Few questions before moving from Windows to Linux Ubuntu
bsilver at chrononomicon.com
Tue Feb 26 13:33:13 UTC 2008
Asif Kilwani wrote:
> I read the features of Linux Ubuntu and GUI is mind blowing, However
> before moving to that I want to ask few questions
> 1. Can Linux and Windows to be installed same time? Can I choose which
> OS to boot?
Yes, using the boot loader. If you're new to Linux (or playing with
OS's in general) you'll want to make sure you BACK UP your hard drive
before doing the install. BACK UP BACK UP BACK UP.
> 2. During Windows can i switch to Linux and vice versa
practically no. :-)
Okay, here's how you would do it...seriously, it's how I've resorted to
doing it in the past.
1) 2 computers. They can be had relatively inexpensively, either one of
the Walmart specials or an old computer someone is ready to chuck. If
you're not a high-end user, an older P4 with 512 meg of RAM will work
for many many purposes most people use computers for today (except
games). Use it as your sacrificial lamb for learning Linux or use it as
a demoted Windows system.
2) virtualization. While games won't work and again it won't handle 50
meg Photoshop work like a bat out of Hades, it is usually adequate for
most purposes. There's another learning curve for most new users to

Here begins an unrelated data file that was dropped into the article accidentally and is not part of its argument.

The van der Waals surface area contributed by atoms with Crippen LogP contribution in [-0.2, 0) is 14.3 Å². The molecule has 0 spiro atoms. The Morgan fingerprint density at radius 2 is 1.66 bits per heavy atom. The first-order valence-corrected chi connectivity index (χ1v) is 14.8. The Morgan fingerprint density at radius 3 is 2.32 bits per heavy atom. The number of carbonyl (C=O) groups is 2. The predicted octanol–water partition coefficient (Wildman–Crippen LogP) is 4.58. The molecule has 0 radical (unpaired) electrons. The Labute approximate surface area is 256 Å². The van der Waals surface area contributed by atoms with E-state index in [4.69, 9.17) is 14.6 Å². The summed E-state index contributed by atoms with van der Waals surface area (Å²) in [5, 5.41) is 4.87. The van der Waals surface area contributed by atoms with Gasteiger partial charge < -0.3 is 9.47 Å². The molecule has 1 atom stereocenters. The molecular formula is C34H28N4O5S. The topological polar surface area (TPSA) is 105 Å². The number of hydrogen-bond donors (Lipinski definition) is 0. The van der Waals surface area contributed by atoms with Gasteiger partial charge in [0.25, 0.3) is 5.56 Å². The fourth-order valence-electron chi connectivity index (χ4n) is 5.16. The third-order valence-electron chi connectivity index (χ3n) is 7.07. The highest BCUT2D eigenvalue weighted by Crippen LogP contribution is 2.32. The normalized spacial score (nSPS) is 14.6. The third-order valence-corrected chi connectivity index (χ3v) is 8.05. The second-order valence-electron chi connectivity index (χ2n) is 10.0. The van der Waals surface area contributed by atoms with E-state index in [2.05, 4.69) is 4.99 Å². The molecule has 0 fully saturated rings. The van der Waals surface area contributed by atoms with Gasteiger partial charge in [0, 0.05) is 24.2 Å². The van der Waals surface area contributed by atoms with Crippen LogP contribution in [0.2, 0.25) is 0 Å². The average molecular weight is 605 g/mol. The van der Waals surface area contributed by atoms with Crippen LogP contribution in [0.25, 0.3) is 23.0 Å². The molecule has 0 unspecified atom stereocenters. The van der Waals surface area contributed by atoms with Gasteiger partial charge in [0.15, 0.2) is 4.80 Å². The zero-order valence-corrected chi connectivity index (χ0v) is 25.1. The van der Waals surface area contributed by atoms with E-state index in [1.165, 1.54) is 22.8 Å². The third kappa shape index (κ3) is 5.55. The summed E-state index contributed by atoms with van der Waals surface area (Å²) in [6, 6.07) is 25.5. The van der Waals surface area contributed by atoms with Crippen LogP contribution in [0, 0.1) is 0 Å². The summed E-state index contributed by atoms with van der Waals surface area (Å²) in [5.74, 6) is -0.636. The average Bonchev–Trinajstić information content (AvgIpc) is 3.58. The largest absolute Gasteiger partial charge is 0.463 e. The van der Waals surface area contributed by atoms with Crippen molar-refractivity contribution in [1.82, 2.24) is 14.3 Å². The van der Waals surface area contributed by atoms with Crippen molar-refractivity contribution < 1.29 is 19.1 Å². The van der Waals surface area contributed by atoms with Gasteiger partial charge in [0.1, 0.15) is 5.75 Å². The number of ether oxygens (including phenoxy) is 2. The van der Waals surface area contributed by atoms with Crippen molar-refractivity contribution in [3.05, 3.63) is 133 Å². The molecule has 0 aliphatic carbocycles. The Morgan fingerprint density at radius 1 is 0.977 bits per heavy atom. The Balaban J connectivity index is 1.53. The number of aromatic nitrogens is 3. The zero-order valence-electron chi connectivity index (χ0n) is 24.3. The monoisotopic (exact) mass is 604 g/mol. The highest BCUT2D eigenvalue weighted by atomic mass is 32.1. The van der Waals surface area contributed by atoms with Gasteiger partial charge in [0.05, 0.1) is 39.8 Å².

setting it up and using it, but VMWare server/workstation can be had for
free, as can Virtualbox.
If you're really nervous about trying out Linux, I'd recommend using
virtualization software on Windows (the Windows version of VMWare or
Virtualbox) and installing Ubuntu on that to test out, or get an
inexpensive P4 with at least 512 RAM and install Ubuntu on that,
connectig your computers to a $40 soho switch like a Netgear product and
getting it online with that.
> 3. Will Linux automatically load the drivers of all installed hardware
> or I've to install separately?
If the hardware is supported, it will use appropriate drivers. If it's
marginally supported you may need to tell it to use restricted drivers
for advanced features or performance enhancement (there's a restricted
driver manager that can enable/disable them). If you have questions on
whether it's supported you should probably google the item with the
keywords ubuntu or "ubuntu compatible" to see what you can find, and if
you can't find anything, ask the list if anyone has the hardware in
> 4. Will giant software developers like Adobe softwares will work on Linux?
Directly? Usually not. I heard Google was working on some deal with
WINE to improve compatibility to run the CS products with Linux, maybe
it was in conjunction with Crossover. WINE has a list of products that
it has good luck in handling, like Minesweeper, Solitaire, and Office.
Most Linux users find alternative software to use instead unless there
are features they absolutely must have available (such as opting for the
GIMP instead of Photoshop), or they opt to dual-boot or use
virtualization software to access the features they need, or complaining
bitterly on mailing lists about why Linux will never take over the
desktop because they can't run their Windows software and doesn't work
like Windows and is missing Windows menus and XYZ features that Windows
has...but they don't want to run Windows.
Sorry, that slipped out...
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